School board OKs $580K for 18 unarmed guards on district campuses

Santa Fe Public Schools will spend $580,000 for unarmed security guards to patrol campuses across the district in the coming school year following a contract renewal Tuesday for Rio Rancho-based AJF Enterprises Inc.

Gabe Romero, the school district’s safety and security director, said AJF has provided security guards at Santa Fe schools since 2012. The contract, which Romero said is similar to last year’s, is for about 18 guards — eight for Santa Fe High, five for Capital High, one each for the middle schools, and the rest for the district’s K-8 and elementary schools.

Art Famiglietta, head of AJF, which also does some work for the Rio Rancho schools, said the firm’s security officers on school grounds do not carry weapons. “There’s no reason to have any form of weapons at the school,” he said. “That’s not our mission.”

A now-defunct deal with the city of Santa Fe, however, would have put armed police officers on Santa Fe’s high school campuses. In fall 2014, the school board approved a plan to place two armed city officers at Santa Fe High and Capital High. While that plan was derailed by some hesitation at City Hall, as well as a decision by the school district to invest the $70,000 it would have contributed under the officer deal to hiring a dean at the new El Camino Real Academy.

Romero said he still believes that police officers on campus would be good for students. Police Chief Eric Garcia also has said he was in favor of the program. But recent tensions between the school district and the Santa Fe Police Department may make any renewal of the deal difficult.

Earlier this year, police charged a teacher and a principal with child abuse and failure to report child abuse, respectively, following a paperback-throwing incident at De Vargas Middle School. Those charges have since been dropped, but Santa Fe Public Schools Superintendent Boyd has expressed concerns about the police department’s policies.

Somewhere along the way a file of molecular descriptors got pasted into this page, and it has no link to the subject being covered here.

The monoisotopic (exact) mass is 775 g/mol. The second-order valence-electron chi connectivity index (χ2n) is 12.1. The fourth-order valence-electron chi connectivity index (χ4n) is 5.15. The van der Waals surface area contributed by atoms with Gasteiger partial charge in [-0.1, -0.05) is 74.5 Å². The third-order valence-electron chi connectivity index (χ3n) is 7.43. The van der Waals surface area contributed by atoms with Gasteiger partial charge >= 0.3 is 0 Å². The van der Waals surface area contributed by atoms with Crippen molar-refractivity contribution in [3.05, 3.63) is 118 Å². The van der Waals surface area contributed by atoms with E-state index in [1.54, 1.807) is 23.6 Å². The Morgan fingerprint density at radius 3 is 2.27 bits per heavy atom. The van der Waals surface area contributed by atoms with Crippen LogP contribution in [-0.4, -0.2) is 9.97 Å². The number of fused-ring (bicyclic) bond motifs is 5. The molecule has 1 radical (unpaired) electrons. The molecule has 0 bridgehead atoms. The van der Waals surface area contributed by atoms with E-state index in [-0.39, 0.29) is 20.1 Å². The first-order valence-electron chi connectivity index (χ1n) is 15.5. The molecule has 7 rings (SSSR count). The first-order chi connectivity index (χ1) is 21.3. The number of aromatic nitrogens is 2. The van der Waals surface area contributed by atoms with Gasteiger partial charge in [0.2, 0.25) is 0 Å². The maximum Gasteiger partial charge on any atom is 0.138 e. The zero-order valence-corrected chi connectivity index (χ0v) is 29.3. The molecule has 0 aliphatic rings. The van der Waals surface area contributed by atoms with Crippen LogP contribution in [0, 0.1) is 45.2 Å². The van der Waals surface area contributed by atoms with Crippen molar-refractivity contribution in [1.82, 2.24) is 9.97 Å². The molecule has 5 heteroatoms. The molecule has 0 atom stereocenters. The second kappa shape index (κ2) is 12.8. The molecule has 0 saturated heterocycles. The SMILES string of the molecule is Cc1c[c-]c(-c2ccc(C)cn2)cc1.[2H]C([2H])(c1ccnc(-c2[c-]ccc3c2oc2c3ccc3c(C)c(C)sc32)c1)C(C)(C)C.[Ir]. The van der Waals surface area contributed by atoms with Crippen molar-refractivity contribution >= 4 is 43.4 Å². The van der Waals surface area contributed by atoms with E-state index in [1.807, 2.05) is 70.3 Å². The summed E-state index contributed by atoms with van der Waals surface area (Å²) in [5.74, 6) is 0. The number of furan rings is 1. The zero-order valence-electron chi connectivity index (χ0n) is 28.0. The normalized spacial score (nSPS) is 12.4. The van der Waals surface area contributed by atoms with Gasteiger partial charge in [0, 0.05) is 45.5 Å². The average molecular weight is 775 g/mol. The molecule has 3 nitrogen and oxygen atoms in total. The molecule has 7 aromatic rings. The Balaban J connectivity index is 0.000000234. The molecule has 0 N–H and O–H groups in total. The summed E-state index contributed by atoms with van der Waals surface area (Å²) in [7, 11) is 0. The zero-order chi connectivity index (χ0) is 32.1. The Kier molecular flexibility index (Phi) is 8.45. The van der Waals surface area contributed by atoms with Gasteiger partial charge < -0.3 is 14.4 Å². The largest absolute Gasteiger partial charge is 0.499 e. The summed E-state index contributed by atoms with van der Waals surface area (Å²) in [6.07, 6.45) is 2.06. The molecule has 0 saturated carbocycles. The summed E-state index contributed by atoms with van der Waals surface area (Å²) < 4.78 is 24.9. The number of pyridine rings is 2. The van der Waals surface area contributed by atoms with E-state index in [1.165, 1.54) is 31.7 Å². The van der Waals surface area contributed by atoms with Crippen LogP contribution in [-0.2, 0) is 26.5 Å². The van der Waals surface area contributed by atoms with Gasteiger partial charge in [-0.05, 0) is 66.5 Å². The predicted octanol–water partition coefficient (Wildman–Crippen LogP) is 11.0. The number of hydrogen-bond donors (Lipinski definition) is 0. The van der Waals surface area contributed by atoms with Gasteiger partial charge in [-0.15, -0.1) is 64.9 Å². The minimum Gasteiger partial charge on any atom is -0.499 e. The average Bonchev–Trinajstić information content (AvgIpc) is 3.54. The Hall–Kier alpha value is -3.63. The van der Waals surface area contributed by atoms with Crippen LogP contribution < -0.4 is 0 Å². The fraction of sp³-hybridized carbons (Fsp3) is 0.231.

Romero said police officers do have a presence on campus — they come by whenever they are needed — but a consistent presence, he said, would be ideal. He said a security guard has a different set of responsibilities than a police officer assigned to a campus would have. Guards, Romero said, can help school officials monitor the flow of visitors on and off the campus. They also can help to cut the truancy rate by keeping an eye on students.

Romero said guards also conduct nighttime patrols and monitor sporting events and graduation ceremonies.

Security guards don’t have the ability to arrest or detain students or teachers. In fact, Famiglietta said he encourages his guards not to touch the students. Instead, he wants them to focus on talking to people to solve problems.

The school board on Tuesday also approved a quarter-of-a-million-dollar contract for 30 crossing guards across the district.

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